The Harbor is In S-L-O-W Mode…..

By Lani Gering ….with the exception of the 20th Anniversary of MAGFest, aka Music and Gaming Festival, taking place at the Gaylord Resort from the 5th through the 8th. This year’s gathering is classified as a SUPER MAGFest! I was introduced to MAGFest several years ago. I was living in the Harbor at the time and on one of my “walkabouts” I saw literally hundreds of people pretty much dressed the same (faded jeans, plaid shirts and a several in what I would call odd costumes) unloading case upon case of water, energy drinks, etc. in front of every hotel in the Harbor. It appears that being a 24 hour-a-day gamer is very dehydrating. Here is the Readers Digest explanation of MAGFest: MAGFest, Inc. is a 501(c)3 non-profit organization — that’s right! MAGFest is more than just a fun musical festival to party at several times a year! Our status as a non-profit organization is a way for us to further our mission statement, which is: MAKE THE WORLD A BETTER PLACE THROUGH VIDEO GAMES. We achieve this through numerous events, such as Super MAGFest, MAGWest, MAGStock, and Bit Gen Gamer Fest. During these events, we also support other not-for-profit organizations, such as Child’s Play. Other primary goals of MAGFest include: -To educate the public about video game music, art, and history. -To promote public appreciation of video game music, art, and history. -To preserve for posterity the culture and history of video games. Being of a certain age I immediately thought that this was a gathering of teenagers and college kids who hung out to play video games. Upon closer inspection, I saw people from every age group gravitating to the Resort to “begin the games”. It really is pretty sophisticated and fodder for some amazing people watching. For…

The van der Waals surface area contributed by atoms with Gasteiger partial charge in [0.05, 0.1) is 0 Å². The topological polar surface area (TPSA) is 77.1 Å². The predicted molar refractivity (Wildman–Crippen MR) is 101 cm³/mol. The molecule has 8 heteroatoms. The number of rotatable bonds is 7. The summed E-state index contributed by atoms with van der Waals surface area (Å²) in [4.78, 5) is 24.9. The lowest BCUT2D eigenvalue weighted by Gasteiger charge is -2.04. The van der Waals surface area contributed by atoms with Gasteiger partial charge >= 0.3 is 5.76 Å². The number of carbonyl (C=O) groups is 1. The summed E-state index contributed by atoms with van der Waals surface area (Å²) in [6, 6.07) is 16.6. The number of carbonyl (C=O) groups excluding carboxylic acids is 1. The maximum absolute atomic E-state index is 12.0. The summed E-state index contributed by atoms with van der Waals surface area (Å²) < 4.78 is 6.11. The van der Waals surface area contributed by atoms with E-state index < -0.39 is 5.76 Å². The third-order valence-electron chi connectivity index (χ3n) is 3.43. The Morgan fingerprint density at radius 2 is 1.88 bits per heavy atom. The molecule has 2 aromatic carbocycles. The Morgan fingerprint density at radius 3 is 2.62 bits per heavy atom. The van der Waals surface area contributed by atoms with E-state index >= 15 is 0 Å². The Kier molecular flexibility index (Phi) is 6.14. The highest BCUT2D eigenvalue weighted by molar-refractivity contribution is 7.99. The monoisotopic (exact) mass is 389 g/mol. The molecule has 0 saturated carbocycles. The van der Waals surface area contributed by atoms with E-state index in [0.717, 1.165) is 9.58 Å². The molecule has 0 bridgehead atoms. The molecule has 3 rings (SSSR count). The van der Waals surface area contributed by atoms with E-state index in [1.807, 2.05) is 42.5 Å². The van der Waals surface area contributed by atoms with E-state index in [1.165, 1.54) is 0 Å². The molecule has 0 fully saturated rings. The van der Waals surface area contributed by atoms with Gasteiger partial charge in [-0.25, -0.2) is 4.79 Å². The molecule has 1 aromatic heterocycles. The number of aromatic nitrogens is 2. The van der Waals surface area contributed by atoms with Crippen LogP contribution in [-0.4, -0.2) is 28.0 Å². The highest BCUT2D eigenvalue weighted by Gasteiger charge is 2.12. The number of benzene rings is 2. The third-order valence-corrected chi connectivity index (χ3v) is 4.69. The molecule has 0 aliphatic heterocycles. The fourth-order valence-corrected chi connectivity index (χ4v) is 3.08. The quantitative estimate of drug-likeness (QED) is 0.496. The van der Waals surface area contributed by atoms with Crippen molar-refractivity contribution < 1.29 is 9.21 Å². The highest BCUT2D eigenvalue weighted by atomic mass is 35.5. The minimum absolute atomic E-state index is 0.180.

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Pets, Places, & Things, Single Space

A Vision for 2023